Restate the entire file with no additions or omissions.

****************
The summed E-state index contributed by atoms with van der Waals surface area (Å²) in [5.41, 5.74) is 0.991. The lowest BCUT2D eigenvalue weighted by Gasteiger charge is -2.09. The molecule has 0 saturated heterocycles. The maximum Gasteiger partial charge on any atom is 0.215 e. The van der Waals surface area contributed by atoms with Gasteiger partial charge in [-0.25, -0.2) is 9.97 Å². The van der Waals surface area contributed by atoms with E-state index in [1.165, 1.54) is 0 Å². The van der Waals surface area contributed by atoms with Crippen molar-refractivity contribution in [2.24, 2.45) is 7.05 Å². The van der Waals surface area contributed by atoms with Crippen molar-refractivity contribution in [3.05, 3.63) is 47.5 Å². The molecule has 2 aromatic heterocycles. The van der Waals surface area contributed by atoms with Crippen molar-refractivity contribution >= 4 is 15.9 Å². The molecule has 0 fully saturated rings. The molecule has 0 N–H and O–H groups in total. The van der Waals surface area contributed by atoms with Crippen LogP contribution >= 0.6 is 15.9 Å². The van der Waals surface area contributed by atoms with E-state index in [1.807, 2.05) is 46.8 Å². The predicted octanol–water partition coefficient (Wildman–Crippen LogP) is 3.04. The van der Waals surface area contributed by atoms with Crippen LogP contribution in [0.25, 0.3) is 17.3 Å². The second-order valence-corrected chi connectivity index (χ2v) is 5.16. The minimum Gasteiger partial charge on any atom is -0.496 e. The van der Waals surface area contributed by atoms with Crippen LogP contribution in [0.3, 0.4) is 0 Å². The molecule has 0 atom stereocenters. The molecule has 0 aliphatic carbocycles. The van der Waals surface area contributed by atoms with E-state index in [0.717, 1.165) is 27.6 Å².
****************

The summed E-state index contributed by atoms with van der Waals surface area (Å²) in [5.41, 5.74) is 0.991. The lowest BCUT2D eigenvalue weighted by Gasteiger charge is -2.09. The molecule has 0 saturated heterocycles. The maximum Gasteiger partial charge on any atom is 0.215 e. The van der Waals surface area contributed by atoms with Gasteiger partial charge in [-0.25, -0.2) is 9.97 Å². The van der Waals surface area contributed by atoms with E-state index in [1.165, 1.54) is 0 Å². The van der Waals surface area contributed by atoms with Crippen molar-refractivity contribution in [2.24, 2.45) is 7.05 Å². The van der Waals surface area contributed by atoms with Crippen molar-refractivity contribution in [3.05, 3.63) is 47.5 Å². The molecule has 2 aromatic heterocycles. The van der Waals surface area contributed by atoms with Crippen molar-refractivity contribution >= 4 is 15.9 Å². The molecule has 0 fully saturated rings. The molecule has 0 N–H and O–H groups in total. The van der Waals surface area contributed by atoms with Crippen LogP contribution >= 0.6 is 15.9 Å². The van der Waals surface area contributed by atoms with E-state index in [1.807, 2.05) is 46.8 Å². The predicted octanol–water partition coefficient (Wildman–Crippen LogP) is 3.04. The van der Waals surface area contributed by atoms with Crippen LogP contribution in [0.25, 0.3) is 17.3 Å². The second-order valence-corrected chi connectivity index (χ2v) is 5.16. The minimum Gasteiger partial charge on any atom is -0.496 e. The van der Waals surface area contributed by atoms with Crippen LogP contribution in [0.3, 0.4) is 0 Å². The molecule has 0 atom stereocenters. The molecule has 0 aliphatic carbocycles. The van der Waals surface area contributed by atoms with E-state index in [0.717, 1.165) is 27.6 Å².